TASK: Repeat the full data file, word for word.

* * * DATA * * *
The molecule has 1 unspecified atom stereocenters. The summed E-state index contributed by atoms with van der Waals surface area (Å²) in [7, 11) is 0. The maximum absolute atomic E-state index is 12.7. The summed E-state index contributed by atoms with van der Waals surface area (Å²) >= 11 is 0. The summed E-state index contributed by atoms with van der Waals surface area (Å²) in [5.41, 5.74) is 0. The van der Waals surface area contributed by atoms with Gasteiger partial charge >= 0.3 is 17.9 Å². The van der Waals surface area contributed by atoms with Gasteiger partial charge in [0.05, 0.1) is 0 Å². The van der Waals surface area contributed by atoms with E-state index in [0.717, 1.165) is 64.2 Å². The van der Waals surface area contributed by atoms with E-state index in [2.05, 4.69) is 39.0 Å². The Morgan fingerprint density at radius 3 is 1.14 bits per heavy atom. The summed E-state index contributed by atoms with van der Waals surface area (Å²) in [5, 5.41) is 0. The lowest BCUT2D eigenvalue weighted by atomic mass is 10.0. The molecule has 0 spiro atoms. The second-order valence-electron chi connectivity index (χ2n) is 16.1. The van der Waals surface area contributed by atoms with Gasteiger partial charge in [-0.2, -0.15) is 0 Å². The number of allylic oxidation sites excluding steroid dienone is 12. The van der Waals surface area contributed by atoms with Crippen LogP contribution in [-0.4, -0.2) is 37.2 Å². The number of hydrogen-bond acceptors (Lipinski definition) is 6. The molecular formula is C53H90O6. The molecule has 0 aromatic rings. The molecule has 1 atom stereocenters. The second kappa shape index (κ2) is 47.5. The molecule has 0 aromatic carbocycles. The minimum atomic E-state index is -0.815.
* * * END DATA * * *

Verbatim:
The molecule has 1 unspecified atom stereocenters. The summed E-state index contributed by atoms with van der Waals surface area (Å²) in [7, 11) is 0. The maximum absolute atomic E-state index is 12.7. The summed E-state index contributed by atoms with van der Waals surface area (Å²) >= 11 is 0. The summed E-state index contributed by atoms with van der Waals surface area (Å²) in [5.41, 5.74) is 0. The van der Waals surface area contributed by atoms with Gasteiger partial charge >= 0.3 is 17.9 Å². The van der Waals surface area contributed by atoms with Gasteiger partial charge in [0.05, 0.1) is 0 Å². The van der Waals surface area contributed by atoms with E-state index in [0.717, 1.165) is 64.2 Å². The van der Waals surface area contributed by atoms with E-state index in [2.05, 4.69) is 39.0 Å². The Morgan fingerprint density at radius 3 is 1.14 bits per heavy atom. The summed E-state index contributed by atoms with van der Waals surface area (Å²) in [5, 5.41) is 0. The lowest BCUT2D eigenvalue weighted by atomic mass is 10.0. The molecule has 0 spiro atoms. The second-order valence-electron chi connectivity index (χ2n) is 16.1. The van der Waals surface area contributed by atoms with Gasteiger partial charge in [-0.2, -0.15) is 0 Å². The number of allylic oxidation sites excluding steroid dienone is 12. The van der Waals surface area contributed by atoms with Crippen LogP contribution in [-0.4, -0.2) is 37.2 Å². The number of hydrogen-bond acceptors (Lipinski definition) is 6. The molecular formula is C53H90O6. The molecule has 0 aromatic rings. The molecule has 1 atom stereocenters. The second kappa shape index (κ2) is 47.5. The molecule has 0 aromatic carbocycles. The minimum atomic E-state index is -0.815.